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Business+Tech at the University of Michigan’s Ross School of Business hosted a Deloitte Consulting panel Tuesday evening focused on use of artificial intelligence in the data analytics field. The event, “Adapting to the Rapid Shift of AI”, featured three expert consultants who spoke on the importance of keeping up with technology.

Business graduate student Abena Adu-Nyako, a member of Business+Tech, moderated the event and introduced Business+Tech’s goals.

“Business+Tech’s vision is to help build a vibrant and connected community across campus,” Adu-Nyako said. “So, not just Ross, but we want to include the School of Engineering, the School of Information and all of the other schools just so we can have a really connected community.”

Tami Frankenfield, managing director of AI and data at Deloitte, said AI is frequently used in workplaces due to the multitude of processes that the technology can assist with. She said customer interactions have become primarily AI-driven, especially in financial industries like banking and insurance.

With the growing prevalence of AI leading to upgrades in the technology, Frankenfield said users may no longer notice the presence of AI right away. Typical AI customer service aspects like automated phone calls that prompt users to select options using the number pad have since become a less mechanical and more conversational AI experience. 

“There’s been a lot of maturing from what was previously a customer support interaction, like calling and selecting from a phone tree (or) getting specific prompts … you can tell that there’s a little bit of AI behind it,” Frankenfield said. “(Now AI is) almost being somewhat conversational with questions and negotiations back and forth — whether it’s through text or through audio.”

Charlotte Rath, Deloitte’s strategy and analytics manager, said AI has also made common workforce system tools even more productive. She said Microsoft 365 Copilot, an AI assistant for Microsoft 365 applications, is an example of software that can improve productivity. She also spoke about how AI can improve climate research, referring to Nvidia’s Earth-2 project, which uses AI to simulate climate and weather scenarios.

“There’s certainly other (models) that exist, but (Nvidia’s Earth-2 is) one that I would recommend that you look at,” Rath said. “That’s all about predicting how the climate is going to change, and what we can do and creating a digital twin for planet Earth, which is certainly challenging.” 

Ellen Tomljanovic, Deloitte’s technology senior consultant, businesses must adapt to the constant changes in AI to maintain a competitive edge. She addressed those who might either currently run or want to own a business in the future.

“As you’re implementing new technology, make sure you’re educating and training folks — building up the right skill set to be successful in the space so that people process technology,” Tomljanovic said.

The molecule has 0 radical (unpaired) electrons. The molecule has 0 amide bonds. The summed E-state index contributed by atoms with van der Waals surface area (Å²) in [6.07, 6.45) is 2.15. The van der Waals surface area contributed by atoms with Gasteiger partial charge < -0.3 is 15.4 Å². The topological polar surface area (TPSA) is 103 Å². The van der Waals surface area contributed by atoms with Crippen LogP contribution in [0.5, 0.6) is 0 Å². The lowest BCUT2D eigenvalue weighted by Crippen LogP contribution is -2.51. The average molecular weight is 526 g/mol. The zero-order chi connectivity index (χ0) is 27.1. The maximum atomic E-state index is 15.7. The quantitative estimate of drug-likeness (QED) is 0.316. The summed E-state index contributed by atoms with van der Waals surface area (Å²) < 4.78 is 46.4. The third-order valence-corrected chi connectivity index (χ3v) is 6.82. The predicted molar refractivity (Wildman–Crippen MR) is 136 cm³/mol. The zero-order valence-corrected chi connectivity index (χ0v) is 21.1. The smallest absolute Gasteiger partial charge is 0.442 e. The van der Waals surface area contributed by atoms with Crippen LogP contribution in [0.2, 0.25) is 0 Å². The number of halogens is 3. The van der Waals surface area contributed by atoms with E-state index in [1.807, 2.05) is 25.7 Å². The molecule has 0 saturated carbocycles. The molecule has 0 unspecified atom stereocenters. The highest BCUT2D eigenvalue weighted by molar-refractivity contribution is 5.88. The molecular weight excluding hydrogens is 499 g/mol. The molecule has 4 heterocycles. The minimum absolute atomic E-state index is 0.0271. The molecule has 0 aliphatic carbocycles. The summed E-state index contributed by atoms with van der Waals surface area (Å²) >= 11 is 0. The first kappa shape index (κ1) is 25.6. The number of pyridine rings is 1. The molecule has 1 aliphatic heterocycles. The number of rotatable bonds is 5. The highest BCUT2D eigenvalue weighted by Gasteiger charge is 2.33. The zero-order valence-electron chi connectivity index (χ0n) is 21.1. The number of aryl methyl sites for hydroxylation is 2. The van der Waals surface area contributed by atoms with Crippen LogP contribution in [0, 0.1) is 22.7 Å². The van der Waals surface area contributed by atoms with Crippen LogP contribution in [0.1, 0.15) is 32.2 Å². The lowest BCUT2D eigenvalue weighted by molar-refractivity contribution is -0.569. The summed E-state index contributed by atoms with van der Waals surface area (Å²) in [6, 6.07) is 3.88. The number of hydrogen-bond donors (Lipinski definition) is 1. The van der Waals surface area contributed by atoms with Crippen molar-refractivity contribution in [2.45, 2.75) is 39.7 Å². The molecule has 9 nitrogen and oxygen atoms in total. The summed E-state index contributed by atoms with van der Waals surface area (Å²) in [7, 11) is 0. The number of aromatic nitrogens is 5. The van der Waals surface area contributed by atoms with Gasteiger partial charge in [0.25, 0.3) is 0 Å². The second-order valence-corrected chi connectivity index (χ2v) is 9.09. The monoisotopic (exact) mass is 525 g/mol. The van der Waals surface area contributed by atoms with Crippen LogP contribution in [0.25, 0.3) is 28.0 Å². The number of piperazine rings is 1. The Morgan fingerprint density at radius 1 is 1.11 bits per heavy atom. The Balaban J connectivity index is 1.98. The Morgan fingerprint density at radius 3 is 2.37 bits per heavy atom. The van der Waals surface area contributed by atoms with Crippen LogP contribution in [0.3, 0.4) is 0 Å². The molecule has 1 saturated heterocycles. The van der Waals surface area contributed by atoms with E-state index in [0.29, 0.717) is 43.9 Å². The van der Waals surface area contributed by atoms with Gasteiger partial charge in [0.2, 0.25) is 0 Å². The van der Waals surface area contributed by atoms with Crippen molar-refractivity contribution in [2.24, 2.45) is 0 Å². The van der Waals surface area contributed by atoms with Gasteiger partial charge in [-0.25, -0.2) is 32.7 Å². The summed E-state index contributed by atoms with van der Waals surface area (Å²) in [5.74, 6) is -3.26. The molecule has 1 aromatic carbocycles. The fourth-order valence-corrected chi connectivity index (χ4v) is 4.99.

The panelists also discussed common obstacles businesses face when they begin to utilize AI. Tomljanovic said one of the biggest obstacles is lacking vision for the role AI will play in a company. She explained how companies will oftentimes express their desire for AI usage without knowing what function it should serve.

“Being able to find the people who can help support that vision, and who can translate the data into something that’s actionable and usable as a business, I think are the two bigger issues that organizations face,” Tomljanovic said.

The panelists also discussed privacy concerns surrounding AI usage. Tomljanovic mentioned that, especially in the fields of medicine and health care, sensitivity with private health information is paramount. She said it is important to train AI models to distinguish between what is private versus public information, and to be diligent in ensuring that those definitions stay intact.

“If I’m a customer of an e-commerce site, and suddenly another customer receives my credit card information, I’m not thrilled about that,” Tomljanovic said. “Understanding privacy as it relates to that use case and then setting up the proper divisions to make sure that everything is public that can be public (is integral). So you’re still training … the (AI) models and you’re still learning but also protecting what needs to be protected.”

In an interview with The Michigan Daily following the event, LSA senior Shruti Swaminathan said she found the event helpful in understanding AI from a business perspective.

“I’m personally a data science major and I understand AI from a technical standpoint,” Swaminathan said. “But I wanted to gain a better understanding of how it can be used by different businesses, and I got what I wanted.”

Daily Staff Reporter Luke Jacobson can be reached at lukejac@umich.edu.